A recently developed, highly sensitive method of detecting lymphoma cells in peripheral blood may enable more accurate diagnosis of aplasia following chemotherapy as well as earlier detection of relapse.
In two published studies the method has been highly efficient in finding abnormal cells in cases where none had been found by conventional methods.
The new technique depends on the facts that (1) 80% of lymphomas, which are solid tumors of the lymph nodes, are composed of B lymphocytes, and (2) these malignant B cells are monoclonal in origin. This means that the immunoglobulin on the surface of the malignant B lymphocytes is all of one type and contains either κ or λ light chains exclusively.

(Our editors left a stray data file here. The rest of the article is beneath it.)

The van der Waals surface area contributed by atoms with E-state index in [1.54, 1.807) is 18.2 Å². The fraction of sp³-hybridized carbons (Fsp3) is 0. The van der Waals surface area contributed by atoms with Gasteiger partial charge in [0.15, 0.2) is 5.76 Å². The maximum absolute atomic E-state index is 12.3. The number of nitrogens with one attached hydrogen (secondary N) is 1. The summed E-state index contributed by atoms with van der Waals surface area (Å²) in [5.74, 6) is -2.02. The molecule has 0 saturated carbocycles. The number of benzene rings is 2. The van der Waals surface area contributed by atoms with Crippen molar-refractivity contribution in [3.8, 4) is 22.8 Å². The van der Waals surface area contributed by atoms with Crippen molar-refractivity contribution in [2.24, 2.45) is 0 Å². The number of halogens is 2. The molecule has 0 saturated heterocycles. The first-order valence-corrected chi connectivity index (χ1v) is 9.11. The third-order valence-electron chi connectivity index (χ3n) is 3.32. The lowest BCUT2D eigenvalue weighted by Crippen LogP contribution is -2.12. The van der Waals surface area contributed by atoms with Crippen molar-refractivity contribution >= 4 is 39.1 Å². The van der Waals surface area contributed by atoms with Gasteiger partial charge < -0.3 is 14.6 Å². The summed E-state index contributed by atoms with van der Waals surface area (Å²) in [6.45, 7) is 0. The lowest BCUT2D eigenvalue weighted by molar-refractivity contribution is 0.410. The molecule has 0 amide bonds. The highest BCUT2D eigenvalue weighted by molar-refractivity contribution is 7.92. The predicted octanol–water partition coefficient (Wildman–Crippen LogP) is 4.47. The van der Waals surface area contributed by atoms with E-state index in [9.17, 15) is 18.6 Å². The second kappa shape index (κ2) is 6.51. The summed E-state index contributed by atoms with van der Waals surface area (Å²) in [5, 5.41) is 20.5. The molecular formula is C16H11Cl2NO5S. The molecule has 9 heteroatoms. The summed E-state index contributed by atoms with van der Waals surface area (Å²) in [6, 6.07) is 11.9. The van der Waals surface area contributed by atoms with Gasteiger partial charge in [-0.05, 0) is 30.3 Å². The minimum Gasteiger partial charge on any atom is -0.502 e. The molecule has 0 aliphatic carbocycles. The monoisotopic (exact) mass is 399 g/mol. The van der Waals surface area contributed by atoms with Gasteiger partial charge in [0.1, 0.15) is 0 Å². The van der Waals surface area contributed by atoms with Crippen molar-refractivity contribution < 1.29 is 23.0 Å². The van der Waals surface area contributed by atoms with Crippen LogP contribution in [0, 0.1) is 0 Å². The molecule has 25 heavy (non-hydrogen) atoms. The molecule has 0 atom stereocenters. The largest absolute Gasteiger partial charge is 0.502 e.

Since in the normal state there are approximately equal numbers of lymphocytes expressing κ or λ chains, the presence of malignant cells will skew the distribution of lymphocytes toward an excess of those bearing one